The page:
Jiangsu pledges to rejuvenate the waterway

The chemical industry contributes greatly to Jiangsu’s economy, but since 2016, authorities in the eastern province have closed 3,000 heavily polluting factories to protect the Yangtze River.

From January to October, 882 chemical factories and 1,421 factories that failed to meet environmental protection standards were closed, according to the Jiangsu Ecology and Environment Department.

The Yangtze runs for 400 kilometers through the province, providing 80 percent of the water used for drinking and industrial production.

Last year, Jiangsu’s GDP surpassed 9.25 trillion yuan ($1.38 trillion), with cities along the river contributing about 80 percent of the total, according to the National Bureau of Statistics.

On May 2, less than a week after President Xi Jinping made a speech promoting the development of the Yangtze River Economic Belt in which he reiterated the importance of environmental protection, the province’s top leaders sailed down the river to assess the layout of industrial clusters and protection measures.

In August, Jiangsu put forward a plan to close every industrial park that failed to meet environmental protection standards by 2020.

Authorities also announced that production of crude steel would be reduced and more than 2 million kilowatts of outdated coal-fired power generators would be shuttered.

In 2016, the province announced plans to reduce the number of chemical plants, reduce the use of coal and restore the Yangtze’s waters.

In 2017, it tackled 100 heavily polluted, malodorous rivers in urban areas, and closed or moved 10,372 livestock farms that polluted local waterways.

Luo Qun, deputy secretary of the Party working committee of Nanjing’s Jiangbei New Area, which is home to many industrial parks and chemical factories, said effective measures have been taken to tackle chemical pollution in the area.

In 2017, the new area’s GDP topped 200 billion yuan, and last year, the figure was 250 billion yuan.

“Environmental protection is one of our most important tasks,” Luo said. “We have reduced the area covered by industrial parks from 45 square kilometers to 20 and closed all the factories that didn’t meet environmental protection standards.

“We are actively guiding the transformation of chemical parks into new material parks. For example, BASF, a German company in the chemical park, has already made new material products.”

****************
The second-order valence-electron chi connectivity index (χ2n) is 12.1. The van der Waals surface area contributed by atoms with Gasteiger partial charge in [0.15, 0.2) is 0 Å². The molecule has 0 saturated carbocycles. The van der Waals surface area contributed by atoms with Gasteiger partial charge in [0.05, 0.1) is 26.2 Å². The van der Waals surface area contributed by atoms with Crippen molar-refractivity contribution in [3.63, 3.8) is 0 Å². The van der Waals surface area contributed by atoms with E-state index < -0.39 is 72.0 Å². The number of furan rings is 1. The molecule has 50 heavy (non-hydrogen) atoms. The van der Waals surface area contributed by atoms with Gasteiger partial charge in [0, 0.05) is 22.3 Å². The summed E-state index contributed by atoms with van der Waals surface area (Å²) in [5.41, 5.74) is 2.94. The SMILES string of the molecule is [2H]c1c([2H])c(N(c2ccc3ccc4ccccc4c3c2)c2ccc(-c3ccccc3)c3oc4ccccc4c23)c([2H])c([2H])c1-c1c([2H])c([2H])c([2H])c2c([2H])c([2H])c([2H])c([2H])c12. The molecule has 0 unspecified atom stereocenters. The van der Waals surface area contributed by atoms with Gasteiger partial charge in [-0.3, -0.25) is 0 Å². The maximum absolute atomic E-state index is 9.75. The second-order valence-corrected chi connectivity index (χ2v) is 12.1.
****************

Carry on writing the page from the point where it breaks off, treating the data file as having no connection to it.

Luo added that 42 rivers have been treated and the neighboring environment has been restored. With the improvement of water quality, finless porpoises – aka the “smiling angels” of the Yangtze – have been seen more frequently in the section of the river that runs through Nanjing.

Li Wenqing, chief engineer of the Nanjing ecology and environment bureau, said environmental protection and the restoration of the Nanjing section of the river is a top priority.

“The local government has established 40 key tasks and 55 key programs to reduce production of waste and stabilize the quality of the water in the main stream. By next year, the proportion of bodies of water listed above Grade III should rise by 68.2 percent, while water graded below Grade V, the lowest level in China’s water quality system, should be eliminated.”

He said local people are encouraged to participate in, and monitor, the protection efforts.

Dongsha Industrial Park, located in Zhangjiagang, Suzhou city, just 4 km from the river, was shuttered in December 2017, reducing chemical oxygen demand by 1,190 metric tons, ammonia nitrogen by 27 tons, sulfur dioxide by 1,530 tons, and nitrogen oxide by 550 tons.

At the same time, hazardous waste was reduced by 2,028 tons and 150,000 tons of standard coal went unused, according to the provincial Ecology and Environment Department. (Chinadaily)


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